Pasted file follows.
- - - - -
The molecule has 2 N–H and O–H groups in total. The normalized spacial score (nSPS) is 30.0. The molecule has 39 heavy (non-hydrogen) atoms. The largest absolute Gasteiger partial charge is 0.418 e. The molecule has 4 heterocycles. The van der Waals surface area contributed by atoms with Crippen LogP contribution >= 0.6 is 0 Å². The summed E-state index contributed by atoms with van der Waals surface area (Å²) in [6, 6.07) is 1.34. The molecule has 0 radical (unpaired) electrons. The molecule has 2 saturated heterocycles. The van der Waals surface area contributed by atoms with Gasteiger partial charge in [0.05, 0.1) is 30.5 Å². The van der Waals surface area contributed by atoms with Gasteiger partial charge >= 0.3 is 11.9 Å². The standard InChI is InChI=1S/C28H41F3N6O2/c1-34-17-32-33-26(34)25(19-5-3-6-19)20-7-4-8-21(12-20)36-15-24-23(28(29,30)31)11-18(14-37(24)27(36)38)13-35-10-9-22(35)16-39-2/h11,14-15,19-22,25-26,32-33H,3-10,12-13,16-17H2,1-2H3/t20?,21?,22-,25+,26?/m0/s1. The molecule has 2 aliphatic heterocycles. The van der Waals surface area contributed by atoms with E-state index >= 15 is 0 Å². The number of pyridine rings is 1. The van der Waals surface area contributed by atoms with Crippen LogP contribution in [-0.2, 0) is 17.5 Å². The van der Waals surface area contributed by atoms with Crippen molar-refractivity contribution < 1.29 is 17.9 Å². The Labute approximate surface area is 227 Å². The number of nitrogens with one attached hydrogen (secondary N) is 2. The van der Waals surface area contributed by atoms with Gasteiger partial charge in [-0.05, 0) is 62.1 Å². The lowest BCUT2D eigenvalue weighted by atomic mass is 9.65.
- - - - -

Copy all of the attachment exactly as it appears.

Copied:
The molecule has 2 N–H and O–H groups in total. The normalized spacial score (nSPS) is 30.0. The molecule has 39 heavy (non-hydrogen) atoms. The largest absolute Gasteiger partial charge is 0.418 e. The molecule has 4 heterocycles. The van der Waals surface area contributed by atoms with Crippen LogP contribution >= 0.6 is 0 Å². The summed E-state index contributed by atoms with van der Waals surface area (Å²) in [6, 6.07) is 1.34. The molecule has 0 radical (unpaired) electrons. The molecule has 2 saturated heterocycles. The van der Waals surface area contributed by atoms with Gasteiger partial charge in [0.05, 0.1) is 30.5 Å². The van der Waals surface area contributed by atoms with Gasteiger partial charge >= 0.3 is 11.9 Å². The standard InChI is InChI=1S/C28H41F3N6O2/c1-34-17-32-33-26(34)25(19-5-3-6-19)20-7-4-8-21(12-20)36-15-24-23(28(29,30)31)11-18(14-37(24)27(36)38)13-35-10-9-22(35)16-39-2/h11,14-15,19-22,25-26,32-33H,3-10,12-13,16-17H2,1-2H3/t20?,21?,22-,25+,26?/m0/s1. The molecule has 2 aliphatic heterocycles. The van der Waals surface area contributed by atoms with E-state index >= 15 is 0 Å². The number of pyridine rings is 1. The van der Waals surface area contributed by atoms with Crippen LogP contribution in [-0.2, 0) is 17.5 Å². The van der Waals surface area contributed by atoms with Crippen molar-refractivity contribution < 1.29 is 17.9 Å². The Labute approximate surface area is 227 Å². The number of nitrogens with one attached hydrogen (secondary N) is 2. The van der Waals surface area contributed by atoms with Gasteiger partial charge in [-0.05, 0) is 62.1 Å². The lowest BCUT2D eigenvalue weighted by atomic mass is 9.65.